The safety profile in the LIRA-LIXI trial was similar between the two treatment groups. The most common adverse events were gastrointestinal, which included nausea and diarrhoea. No severe hypoglycaemic episodes were reported.[1]

About the LIRA-LIXI Trial      

The trial was a 26-week, parallel group, open-label trial involving 404 adults with type 2 diabetes randomised 1:1.[1] The trial participants were randomised to Victoza(R)  1.8 mg or lixisenatide 20 microg, both as add-on to metformin (at maximum tolerated dose, 1000-3000 mg daily).[1] Dose escalation and administration of Victoza(R) and lixisenatide were according to the approved label for both drugs at the time of the trial.[1] Victoza(R)  was administered once-daily at any time of the day irrespective of meals. Lixisenatide was administered once-daily within an hour prior to the morning or evening meal.[1]

About Victoza(R) 

Victoza(R) (liraglutide) is a human glucagon-like peptide-1 (GLP-1) analogue with an amino acid sequence 97% similar to endogenous human GLP-1. Like natural GLP-1, Victoza(R)  works by stimulating the beta-cells to release insulin and suppressing glucagon secretion from the alpha cells only when blood sugar levels are high. Due to this glucose-dependent mechanism of action, Victoza(R) is associated with a low rate of hypoglycaemia.[*],[2] In addition, Victoza(R) reduces body weight and body fat mass through mechanisms involving reduced appetite and lowered energy intake.[2]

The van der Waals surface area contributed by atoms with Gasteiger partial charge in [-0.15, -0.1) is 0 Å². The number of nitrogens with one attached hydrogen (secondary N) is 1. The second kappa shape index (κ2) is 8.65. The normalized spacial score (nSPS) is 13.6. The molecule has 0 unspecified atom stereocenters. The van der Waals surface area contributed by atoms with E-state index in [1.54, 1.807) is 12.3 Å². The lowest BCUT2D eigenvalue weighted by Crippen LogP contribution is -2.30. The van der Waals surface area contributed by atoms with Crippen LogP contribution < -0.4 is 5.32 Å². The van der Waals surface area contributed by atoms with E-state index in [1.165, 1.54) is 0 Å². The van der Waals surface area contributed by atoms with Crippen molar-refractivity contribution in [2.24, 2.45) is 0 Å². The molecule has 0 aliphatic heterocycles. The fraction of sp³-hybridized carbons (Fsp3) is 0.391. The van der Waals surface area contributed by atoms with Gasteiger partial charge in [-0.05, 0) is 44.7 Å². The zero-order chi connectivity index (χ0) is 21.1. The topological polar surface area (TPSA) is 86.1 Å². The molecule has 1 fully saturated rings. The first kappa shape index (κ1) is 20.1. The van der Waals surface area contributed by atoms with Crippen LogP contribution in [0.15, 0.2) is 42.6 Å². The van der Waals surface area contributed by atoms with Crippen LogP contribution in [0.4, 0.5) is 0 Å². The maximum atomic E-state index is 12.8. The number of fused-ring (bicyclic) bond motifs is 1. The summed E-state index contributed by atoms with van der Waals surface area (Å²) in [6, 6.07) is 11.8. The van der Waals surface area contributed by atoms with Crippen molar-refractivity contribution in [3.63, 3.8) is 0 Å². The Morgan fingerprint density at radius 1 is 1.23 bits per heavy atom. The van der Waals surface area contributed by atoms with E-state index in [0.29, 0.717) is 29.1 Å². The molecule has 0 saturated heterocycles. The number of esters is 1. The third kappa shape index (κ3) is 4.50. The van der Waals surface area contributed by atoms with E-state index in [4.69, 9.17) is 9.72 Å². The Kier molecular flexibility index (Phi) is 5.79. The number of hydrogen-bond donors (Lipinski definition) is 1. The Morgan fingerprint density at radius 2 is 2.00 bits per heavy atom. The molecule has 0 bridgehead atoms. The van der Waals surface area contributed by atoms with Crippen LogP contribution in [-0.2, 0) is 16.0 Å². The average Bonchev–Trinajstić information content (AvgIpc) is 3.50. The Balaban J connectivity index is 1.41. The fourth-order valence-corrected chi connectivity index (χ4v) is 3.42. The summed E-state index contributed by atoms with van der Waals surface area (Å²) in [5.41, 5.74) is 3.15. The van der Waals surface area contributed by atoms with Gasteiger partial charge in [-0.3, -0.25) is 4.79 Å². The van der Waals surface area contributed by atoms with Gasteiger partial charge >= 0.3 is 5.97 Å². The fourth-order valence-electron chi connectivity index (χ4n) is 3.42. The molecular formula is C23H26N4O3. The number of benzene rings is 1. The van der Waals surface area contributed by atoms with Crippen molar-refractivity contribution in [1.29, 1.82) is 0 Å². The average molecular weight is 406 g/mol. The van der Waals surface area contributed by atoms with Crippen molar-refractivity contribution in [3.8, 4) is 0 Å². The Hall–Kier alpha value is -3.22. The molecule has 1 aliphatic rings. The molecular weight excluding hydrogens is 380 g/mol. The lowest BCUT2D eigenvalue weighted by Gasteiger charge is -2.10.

Victoza(R) was launched in the EU in 2009 and is commercially available in more than 80 countries with more than 3 million patient years of use in people with type 2 diabetes globally.[2],[3] In Europe, Victoza(R) is indicated for treatment of adults with type 2 diabetes to achieve glycaemic control in combination with oral glucose-lowering medicinal products and/or basal insulin when these, together with diet and exercise, do not provide adequate glycaemic control.[2]

[*]Hypoglycaemia has primarily been observed when Victoza(R) is combined with a sulfonylurea or basal insulin.

About Novo Nordisk     

Novo Nordisk is a global healthcare company with more than 90 years of innovation and leadership in diabetes care. This heritage has given us experience and capabilities that also enable us to help people defeat other serious chronic conditions: haemophilia, growth disorders and obesity. Headquartered in Denmark, Novo Nordisk employs approximately 39,700 people in 75 countries and markets its products in more than 180 countries. For more information, visit [], Facebook [], Twitter [],  LinkedIn [], YouTube [].


1. Nauck M, Rizzo M, Pirags V, et al. Once-daily liraglutide vs. lixisenatide as add-on to metformin in type 2 diabetes: a 26-week randomised controlled clinical trial. Oral presentation. Abstract number 75. 51st Annual Meeting of the European Association of Diabetes (EASD). 2015

2. EMA. Victoza(R) EU Summary of Product Characteristics. Available at:   Last accessed 17.06.2015.

3. Internal Calculations based on IMS Midas Quantum data. April 2015.

Further information     

Katrine Sperling 

Asa Josefsson 

Peter Hugreffe Ankersen 

Melanie Raouzeos 

Daniel Bohsen 

Frank Daniel Mersebach (US)